How would you describe your profile?
"Final Cut for Real was founded in 2009 by producers Signe Byrge Sørensen and Anne Köhncke. Monica Hellström joined in 2010 and Heidi Elise Christensen came aboard soon after, so today we are four producers, along with post-producer Maria Kristensen and financial controller Korthe Lund Barfod. Every semester we have invaluable interns, both Danish and international.
"We are dedicated to producing high-end, creative documentaries and fiction films for the international market. We work with young and established talents alike to bring a productive blend of experience and innovative approaches to our projects. We aim to be curious and daring, and always be on the lookout for artistically ambitious directors and projects."
Today you produce both documentaries and fiction films. What are the advantages of that?
"There are several. We learn so much by moving into new fields. It keeps us on our toes, it's exciting and it gives us unique opportunities to challenge our usual way of thinking and our approach to the film medium. In our estimation, it's healthy for a company like ours to have a few more horses in the race. Right now, for instance, we're doing two VR projects, which we expect a lot from in the future."
You have built a big international network and have a lot of experience in co-production. Why that development?
"An international network is essential for us. For instance, thanks to our network, we joined the 'Nile Hilton Incident.' We knew the director Tarik Saleh and the Atmo company from our documentaries, so it was natural to become a partner in their fiction project. For a production company in a small country like Denmark, it's crucial to have an international presence and international partnerships. This year, we've had our own productions or co-productions at several of the biggest film festivals – Sundance, Berlin, Cannes, Telluride, Toronto and now IDFA.
"While we are only responsible for producing a minor part of any co-production, we get to learn almost everything about the production of it. It's a fantastic way to learn new things from skilled colleagues in other countries and make new contacts – from expert film workers to film lawyers, publicists, poster designers, trailer editors, sales agents, distributors, outreach people and others. Plus, you get goodwill, which might make it a little bit easier going forward to raise funding for our own films in our co-producers' countries."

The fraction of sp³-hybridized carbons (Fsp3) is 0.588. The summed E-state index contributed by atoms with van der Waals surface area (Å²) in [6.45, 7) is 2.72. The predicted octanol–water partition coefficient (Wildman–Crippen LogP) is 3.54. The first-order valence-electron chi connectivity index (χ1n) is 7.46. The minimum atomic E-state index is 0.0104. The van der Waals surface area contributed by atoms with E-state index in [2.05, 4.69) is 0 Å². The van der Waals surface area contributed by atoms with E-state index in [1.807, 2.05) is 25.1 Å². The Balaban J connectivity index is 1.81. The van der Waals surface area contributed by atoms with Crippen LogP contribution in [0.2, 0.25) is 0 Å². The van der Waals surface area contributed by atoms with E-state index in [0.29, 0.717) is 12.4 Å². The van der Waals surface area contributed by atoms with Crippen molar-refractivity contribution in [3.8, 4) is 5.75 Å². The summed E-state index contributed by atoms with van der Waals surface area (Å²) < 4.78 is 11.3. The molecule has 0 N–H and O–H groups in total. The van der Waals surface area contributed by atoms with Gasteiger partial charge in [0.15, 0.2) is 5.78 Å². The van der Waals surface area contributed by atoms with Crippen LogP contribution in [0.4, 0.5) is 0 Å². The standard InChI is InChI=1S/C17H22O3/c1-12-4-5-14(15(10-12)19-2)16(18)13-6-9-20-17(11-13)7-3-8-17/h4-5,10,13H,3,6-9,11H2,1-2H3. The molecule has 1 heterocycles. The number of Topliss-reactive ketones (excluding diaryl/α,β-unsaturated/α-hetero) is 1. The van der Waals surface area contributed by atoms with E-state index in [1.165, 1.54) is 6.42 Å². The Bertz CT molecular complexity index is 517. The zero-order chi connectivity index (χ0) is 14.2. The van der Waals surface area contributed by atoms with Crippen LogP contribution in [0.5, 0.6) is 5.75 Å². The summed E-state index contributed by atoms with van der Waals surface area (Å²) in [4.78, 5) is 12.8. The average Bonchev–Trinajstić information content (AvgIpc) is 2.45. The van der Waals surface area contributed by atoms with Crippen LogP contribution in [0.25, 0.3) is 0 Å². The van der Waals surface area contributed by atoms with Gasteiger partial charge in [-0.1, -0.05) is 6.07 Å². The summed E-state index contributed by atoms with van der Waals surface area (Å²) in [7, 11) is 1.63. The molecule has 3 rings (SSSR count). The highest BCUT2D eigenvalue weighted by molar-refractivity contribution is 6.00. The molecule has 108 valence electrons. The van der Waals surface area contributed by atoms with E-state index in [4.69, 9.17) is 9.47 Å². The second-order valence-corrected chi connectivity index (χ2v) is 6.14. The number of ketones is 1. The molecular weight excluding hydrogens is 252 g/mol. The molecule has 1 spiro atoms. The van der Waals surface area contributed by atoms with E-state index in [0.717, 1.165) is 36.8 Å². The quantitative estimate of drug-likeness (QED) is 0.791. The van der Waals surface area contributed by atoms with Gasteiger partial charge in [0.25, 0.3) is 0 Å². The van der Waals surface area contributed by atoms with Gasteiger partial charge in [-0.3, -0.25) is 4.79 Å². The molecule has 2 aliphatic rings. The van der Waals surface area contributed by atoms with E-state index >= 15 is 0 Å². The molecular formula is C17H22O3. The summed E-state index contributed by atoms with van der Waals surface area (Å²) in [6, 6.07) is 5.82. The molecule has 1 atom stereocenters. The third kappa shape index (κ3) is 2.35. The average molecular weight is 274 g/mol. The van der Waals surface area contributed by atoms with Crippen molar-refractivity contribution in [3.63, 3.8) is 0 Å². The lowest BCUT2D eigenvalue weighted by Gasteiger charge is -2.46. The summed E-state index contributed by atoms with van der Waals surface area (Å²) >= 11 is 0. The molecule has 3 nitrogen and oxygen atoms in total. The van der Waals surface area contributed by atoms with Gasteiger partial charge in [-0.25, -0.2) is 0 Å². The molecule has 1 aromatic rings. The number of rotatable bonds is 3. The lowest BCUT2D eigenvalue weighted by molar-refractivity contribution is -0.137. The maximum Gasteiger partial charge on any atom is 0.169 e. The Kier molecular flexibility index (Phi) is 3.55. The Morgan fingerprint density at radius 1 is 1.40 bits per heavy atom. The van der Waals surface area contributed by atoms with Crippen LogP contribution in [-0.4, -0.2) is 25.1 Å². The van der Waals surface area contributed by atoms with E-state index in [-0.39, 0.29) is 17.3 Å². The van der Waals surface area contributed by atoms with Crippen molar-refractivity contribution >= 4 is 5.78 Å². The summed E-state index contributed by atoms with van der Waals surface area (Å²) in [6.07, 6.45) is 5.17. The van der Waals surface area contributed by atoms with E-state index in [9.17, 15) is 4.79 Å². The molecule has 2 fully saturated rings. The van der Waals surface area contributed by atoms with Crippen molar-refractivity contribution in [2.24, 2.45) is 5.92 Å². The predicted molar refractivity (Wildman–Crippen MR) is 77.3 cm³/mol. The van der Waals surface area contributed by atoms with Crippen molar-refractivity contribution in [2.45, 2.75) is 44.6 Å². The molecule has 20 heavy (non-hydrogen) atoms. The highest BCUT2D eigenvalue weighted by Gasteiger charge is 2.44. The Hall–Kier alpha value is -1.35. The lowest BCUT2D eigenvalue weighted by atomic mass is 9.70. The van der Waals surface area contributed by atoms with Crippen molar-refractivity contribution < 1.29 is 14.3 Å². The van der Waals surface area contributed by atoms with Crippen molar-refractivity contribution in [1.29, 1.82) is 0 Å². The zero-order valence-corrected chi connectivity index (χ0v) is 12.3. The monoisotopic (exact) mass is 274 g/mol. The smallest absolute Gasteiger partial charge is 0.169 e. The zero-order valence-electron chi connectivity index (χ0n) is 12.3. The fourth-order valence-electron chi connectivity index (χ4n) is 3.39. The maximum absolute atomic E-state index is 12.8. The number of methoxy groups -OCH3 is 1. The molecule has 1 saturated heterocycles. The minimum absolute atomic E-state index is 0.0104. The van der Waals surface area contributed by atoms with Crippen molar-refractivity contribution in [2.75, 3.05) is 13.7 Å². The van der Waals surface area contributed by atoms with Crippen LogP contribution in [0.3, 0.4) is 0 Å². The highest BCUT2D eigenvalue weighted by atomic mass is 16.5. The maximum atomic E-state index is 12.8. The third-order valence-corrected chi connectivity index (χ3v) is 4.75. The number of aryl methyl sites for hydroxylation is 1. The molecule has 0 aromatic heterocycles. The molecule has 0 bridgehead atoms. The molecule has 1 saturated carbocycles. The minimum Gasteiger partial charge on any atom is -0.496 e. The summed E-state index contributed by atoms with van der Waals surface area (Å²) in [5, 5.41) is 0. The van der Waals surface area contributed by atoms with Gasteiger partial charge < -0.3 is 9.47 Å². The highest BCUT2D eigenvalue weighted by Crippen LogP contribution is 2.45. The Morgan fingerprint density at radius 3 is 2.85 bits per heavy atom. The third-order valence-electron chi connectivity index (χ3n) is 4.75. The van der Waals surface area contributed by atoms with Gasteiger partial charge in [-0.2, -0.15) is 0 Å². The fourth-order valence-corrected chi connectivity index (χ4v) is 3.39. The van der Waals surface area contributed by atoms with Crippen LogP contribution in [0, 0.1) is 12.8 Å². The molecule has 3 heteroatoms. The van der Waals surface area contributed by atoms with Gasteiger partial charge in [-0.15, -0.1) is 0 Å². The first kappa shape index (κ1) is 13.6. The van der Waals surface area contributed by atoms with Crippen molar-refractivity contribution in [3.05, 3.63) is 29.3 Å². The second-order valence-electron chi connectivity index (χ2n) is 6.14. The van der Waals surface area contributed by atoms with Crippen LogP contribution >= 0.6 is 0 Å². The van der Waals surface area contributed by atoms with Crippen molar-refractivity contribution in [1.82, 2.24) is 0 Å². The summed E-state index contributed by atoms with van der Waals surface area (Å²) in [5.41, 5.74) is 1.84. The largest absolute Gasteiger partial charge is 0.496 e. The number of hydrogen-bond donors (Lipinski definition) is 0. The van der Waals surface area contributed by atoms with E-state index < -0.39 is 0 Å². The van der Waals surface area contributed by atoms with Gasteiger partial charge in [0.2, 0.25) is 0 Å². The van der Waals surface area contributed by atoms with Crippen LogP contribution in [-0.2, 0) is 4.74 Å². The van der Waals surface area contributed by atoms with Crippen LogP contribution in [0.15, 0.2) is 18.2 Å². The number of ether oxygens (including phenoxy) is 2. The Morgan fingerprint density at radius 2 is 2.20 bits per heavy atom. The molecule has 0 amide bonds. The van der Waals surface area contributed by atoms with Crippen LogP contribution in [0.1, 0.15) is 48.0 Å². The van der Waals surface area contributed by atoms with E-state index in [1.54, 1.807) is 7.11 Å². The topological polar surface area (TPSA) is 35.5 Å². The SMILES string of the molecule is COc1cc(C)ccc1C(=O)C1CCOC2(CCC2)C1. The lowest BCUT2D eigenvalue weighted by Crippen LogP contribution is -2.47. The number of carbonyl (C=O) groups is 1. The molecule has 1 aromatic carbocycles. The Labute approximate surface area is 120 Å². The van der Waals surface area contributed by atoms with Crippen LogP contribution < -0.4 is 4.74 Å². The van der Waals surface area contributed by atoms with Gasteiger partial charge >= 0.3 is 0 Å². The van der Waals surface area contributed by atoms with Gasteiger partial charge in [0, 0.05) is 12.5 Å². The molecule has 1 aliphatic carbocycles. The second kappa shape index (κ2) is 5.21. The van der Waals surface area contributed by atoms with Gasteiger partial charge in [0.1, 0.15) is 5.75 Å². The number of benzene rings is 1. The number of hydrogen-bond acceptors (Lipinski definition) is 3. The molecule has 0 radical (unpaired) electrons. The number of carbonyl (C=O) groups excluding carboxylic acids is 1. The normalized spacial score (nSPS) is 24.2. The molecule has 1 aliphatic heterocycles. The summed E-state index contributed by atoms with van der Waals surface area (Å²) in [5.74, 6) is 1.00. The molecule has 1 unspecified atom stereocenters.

What do your plans for the future look like?
"With five producers in the company, we have quite a large number of projects in the pipeline – some close to completion, others moving through production. At the moment, Monica Hellström is working with Jonas Poher Rasmussen on an animated documentary, 'Flee,' and she is also completing Sun Hee Engelstoft's new documentary, which is set in South Korea.
"Anne Köhncke is working with the Canadian director Christy Garland on a film from Palestine and a number of new films with directors like Carl Olsson, Frida and Lasse Barkfors, and Anders Jepsen. Heidi Elise Christensen is producing Vibeke Bryld's film about faith, superstition and mythology in the Danish county of Thy, and, with Signe Byrge Sørensen, she is working with Estephan Wagner and Marianne Hougen-Moraga on a film in Chile, and with Jon Bang Carlsen on his next American project.
"Signe is developing a feature, 'The End,' by Joshua Oppenheimer, and a documentary by the same director. She is also working with Rami Farah on 'A Comedian in a Syrian Tragedy,' which will be pitched as a Rough Cut at IDFA, and on the film 'On Screen Off Record.' With Camilla Nielsson, she is working on a film from Rwanda. As for co-productions, we are currently completing James Longley's film 'Angels Are Made of Light.'"
You are six women. Is that a coincidence?
"We didn't plan to make it a female company when we started out. We currently have two male assistant producers, and we hope they'll stay in the business, because we would like to see more male producers in Danish documentaries. We work with both male and female directors and filmmakers in general, so there's a mix at the office in the day-to-day.
"We continually strive to have interns from abroad, so we always have an international perspective in the house, and we strive to have both younger and older directors and crew members to mix up perspectives as much as possible. We are firm believers in diversity as a source of inspiration."
You have four films at IDFA. How would you like to send them off?
"We have two premieres. 'The Distant Barking of Dogs,' Simon Lereng Wilmont's first feature, has been selected for the First Appearance Competition. It's a beautiful, powerful film from the frontlines of war-torn Ukraine, a story of what life is like for a child under the threat of war, told with great poetry and empathy.
"'Dreaming Murakami,' in the Panorama section, is Nitesh Anjaan's debut at IDFA. The film is about the Danish translator Mette Holm and her work within the literary universe of the Japanese writer Haruki Murakami. It's an innovative and poetic story of perception, communication and a two-metre-tall animated frog that tries to guard us all against the hate in the world.
"'The Act of Killing' is topical again because of recent developments, now that the US government has published 30,000 documents on the American involvement in the Indonesian genocide in 1965-66.
"'Land of the Free' is screening in the Best of Fests section. It's a must-see to meet the three characters, Brian, Juan and Gianni, and to witness Camilla Magid's amazing ability to be with them in the moment. We had a screening of the film with the characters in Los Angeles last summer, and that evening was one of the highlights of the year for us"
Read interview with director Simon Lereng Wilmont Childhood in the Shadow of War.